Spikenard – The Sacred Balancing Herb of the Ancients

Spikenard (Nardostachys jatamansi) is an aromatic plant native of the Himalayas of Nepal, China and India, whose amber-colored essential oil was sacred not only to Indians, but also to Egyptians, Greeks and Hebrews. The traditional uses of spikenard, as an anti-inflammatory and a sedative (having the power to bring about a sacred balance in the body and spirit of those who use it), are being confirmed in the present by numerous scientific studies.

11 - Spikenard

Sacred tradition

Spikenard is an ingredient for Kyphi, the sacred Egyptian temple perfume. It was also found as the main component of a solid ointment used in the embalming of Tutankhamun.

Spikenard was also part of the sacred incense offered in the Jewish Temple of Jerusalem and is mentioned a number of times in the Tanakh (the canon of the Hebrew Bible).

In Book 18 Homer’s Iliad, it is said that spikenard was used by Achiles to perfume the body of Patroklos.

In the Gospel of John we can read that spikenard was used in Bethany by Mary, sister of Lazarus, to anoint Jesus’ feet.

Spikenard is, in the hispanic iconographic tradition, a symbol associated with St. Joseph, this, according to the Vatican, being the reason for which Pope Francis has chosen to include it in its papal coat of arms.

Modern scientific studies

  • Anti-inflammatory properties
    • A study published in Evidence-based Complementary and Alternative Medicine in 2014 demonstrated “the beneficial effects of fractions of Nardostachys jatamansi on lipopolysaccharide-induced inflammatory response.”
    • A study published in Pancreas in 2013 demonstrated “the beneficial effects of Nardostachys jatamansi extract on diet-induced severe acute pancreatitis.”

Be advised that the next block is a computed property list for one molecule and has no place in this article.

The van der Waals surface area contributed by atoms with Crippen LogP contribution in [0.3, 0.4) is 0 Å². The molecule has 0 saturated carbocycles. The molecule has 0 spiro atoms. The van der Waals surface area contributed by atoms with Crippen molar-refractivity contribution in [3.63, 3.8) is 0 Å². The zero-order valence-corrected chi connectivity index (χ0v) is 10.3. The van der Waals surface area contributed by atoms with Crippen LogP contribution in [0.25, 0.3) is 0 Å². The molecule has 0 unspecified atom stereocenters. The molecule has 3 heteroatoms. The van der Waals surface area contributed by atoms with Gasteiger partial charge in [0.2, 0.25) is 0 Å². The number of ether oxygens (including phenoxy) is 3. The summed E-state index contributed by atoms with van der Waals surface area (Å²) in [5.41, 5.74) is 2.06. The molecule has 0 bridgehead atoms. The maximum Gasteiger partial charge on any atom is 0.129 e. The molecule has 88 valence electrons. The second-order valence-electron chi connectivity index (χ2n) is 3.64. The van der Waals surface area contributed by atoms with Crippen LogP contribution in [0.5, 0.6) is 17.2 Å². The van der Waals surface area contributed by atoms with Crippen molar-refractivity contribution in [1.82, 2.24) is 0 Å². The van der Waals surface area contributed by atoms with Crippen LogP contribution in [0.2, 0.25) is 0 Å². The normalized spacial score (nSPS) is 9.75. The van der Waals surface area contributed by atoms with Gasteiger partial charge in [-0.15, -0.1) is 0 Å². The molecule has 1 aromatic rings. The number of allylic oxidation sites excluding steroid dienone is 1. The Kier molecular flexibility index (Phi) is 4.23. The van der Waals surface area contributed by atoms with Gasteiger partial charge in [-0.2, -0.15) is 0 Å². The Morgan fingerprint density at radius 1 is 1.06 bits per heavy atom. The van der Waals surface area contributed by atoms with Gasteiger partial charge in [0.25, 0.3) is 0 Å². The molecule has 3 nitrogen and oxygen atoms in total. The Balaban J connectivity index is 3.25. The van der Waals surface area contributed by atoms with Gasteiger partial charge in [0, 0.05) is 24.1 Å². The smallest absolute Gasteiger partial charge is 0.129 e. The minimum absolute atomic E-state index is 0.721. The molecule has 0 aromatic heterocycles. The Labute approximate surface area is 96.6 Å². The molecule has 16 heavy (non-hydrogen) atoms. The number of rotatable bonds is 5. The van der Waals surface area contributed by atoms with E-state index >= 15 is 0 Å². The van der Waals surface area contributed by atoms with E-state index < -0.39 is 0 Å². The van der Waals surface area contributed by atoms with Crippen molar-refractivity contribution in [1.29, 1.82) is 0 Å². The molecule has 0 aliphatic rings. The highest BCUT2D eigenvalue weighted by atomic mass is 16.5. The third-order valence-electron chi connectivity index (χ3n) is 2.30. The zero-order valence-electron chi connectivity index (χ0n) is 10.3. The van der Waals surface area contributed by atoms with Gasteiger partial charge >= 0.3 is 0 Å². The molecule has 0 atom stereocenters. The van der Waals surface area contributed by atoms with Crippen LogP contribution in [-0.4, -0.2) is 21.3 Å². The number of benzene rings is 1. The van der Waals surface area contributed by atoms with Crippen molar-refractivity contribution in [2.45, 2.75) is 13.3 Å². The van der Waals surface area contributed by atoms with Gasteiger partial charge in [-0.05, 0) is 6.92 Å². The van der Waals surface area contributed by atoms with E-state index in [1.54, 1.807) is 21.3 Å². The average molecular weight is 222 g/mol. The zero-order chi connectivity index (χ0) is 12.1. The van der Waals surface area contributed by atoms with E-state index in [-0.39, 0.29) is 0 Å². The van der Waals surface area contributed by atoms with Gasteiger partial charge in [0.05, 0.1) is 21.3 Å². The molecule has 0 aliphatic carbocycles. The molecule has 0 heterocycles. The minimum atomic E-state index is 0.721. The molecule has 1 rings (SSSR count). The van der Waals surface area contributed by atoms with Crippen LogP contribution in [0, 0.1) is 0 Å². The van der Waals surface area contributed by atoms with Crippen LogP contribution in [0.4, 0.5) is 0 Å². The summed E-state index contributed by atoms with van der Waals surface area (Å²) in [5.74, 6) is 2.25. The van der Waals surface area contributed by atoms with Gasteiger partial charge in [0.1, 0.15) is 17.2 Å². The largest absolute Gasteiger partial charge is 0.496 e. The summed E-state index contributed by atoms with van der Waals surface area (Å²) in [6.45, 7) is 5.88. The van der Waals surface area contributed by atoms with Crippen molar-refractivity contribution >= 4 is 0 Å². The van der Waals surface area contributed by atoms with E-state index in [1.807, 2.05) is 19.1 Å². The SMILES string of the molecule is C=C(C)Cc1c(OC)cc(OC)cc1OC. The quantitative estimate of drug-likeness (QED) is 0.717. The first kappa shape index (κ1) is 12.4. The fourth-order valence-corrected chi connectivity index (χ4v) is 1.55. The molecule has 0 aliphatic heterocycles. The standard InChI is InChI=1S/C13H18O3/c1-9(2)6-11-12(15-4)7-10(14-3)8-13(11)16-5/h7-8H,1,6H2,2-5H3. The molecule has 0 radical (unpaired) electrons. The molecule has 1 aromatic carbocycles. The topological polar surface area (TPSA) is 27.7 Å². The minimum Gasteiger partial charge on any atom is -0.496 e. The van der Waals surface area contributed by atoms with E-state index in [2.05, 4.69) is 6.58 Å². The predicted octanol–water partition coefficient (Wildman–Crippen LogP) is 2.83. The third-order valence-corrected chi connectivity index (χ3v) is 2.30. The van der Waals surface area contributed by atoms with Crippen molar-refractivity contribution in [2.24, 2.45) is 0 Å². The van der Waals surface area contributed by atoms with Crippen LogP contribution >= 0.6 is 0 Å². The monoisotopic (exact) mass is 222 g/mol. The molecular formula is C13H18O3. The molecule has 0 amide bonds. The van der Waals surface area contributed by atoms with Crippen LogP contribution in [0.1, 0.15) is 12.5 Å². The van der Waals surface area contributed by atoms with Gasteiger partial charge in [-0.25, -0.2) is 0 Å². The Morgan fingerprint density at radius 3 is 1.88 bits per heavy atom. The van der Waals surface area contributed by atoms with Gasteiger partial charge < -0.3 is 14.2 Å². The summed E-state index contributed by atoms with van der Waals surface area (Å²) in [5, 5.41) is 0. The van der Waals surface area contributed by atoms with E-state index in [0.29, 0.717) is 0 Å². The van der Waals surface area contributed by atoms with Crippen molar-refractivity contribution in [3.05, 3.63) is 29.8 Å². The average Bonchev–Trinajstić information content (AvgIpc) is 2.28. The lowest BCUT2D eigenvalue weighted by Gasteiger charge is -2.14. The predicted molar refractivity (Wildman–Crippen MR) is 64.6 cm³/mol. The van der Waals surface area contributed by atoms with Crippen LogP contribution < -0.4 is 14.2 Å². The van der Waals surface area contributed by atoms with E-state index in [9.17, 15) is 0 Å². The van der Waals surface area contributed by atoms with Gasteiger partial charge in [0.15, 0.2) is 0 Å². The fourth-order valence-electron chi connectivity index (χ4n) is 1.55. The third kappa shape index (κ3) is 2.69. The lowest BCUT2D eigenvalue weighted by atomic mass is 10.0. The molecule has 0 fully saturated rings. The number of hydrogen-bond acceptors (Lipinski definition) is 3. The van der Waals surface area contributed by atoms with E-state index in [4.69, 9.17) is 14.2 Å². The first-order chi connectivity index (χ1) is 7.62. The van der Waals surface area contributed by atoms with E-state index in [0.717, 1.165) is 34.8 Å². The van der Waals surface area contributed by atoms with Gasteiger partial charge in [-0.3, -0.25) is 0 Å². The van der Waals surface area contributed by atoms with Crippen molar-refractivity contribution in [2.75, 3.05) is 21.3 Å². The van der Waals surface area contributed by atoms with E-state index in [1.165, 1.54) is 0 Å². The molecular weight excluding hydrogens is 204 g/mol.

• Sedative, neuroprotective and nootropic properties
    • A study published in Journal of Natural Medicines in 2008 demonstrated the sedative effects of vapor inhalation of spikenard extract and identified the active component as (+)-calarene.
    • A study published in Pharmacology, Biochemistry and Behavior in 2006 showed that “the extract of Nardostachys jatamansi might be helpful in attenuating Parkinsonism.”
    • A study published in Journal of Medicinal Food in 2006 concluded that “Nardostachys jatamansi might prove to be a useful memory restorative agent in the treatment of dementia seen in elderly persons.”
  • Antioxidant and antistress properties
    • The results of a study published in Indian Journal of Biochemistry and Biophysics in 2009 suggest that “the Nardostachys jatamansi extract possesses significant anti-stress activity, which may be due to its antioxidant activity.”
    • A study published in Journal of Natural Science, Biology and Medicine in 2012 demonstrated that “Nardostachys jatamansi extract prevents chronic restraint stress-induced learning and memory deficits.”


Never use any essential oil directly on the skin. Dilute it with sunflower, olive, sesame or sweet almond oil (1 drop of essential oil per 1 teaspoon of carrier oil).

For bath, dilute 8-10 drops of essential oil in a cup of epsom salt or milk.

For internal use, dilute 1 drop of essential oil in 1 teaspoon of honey.

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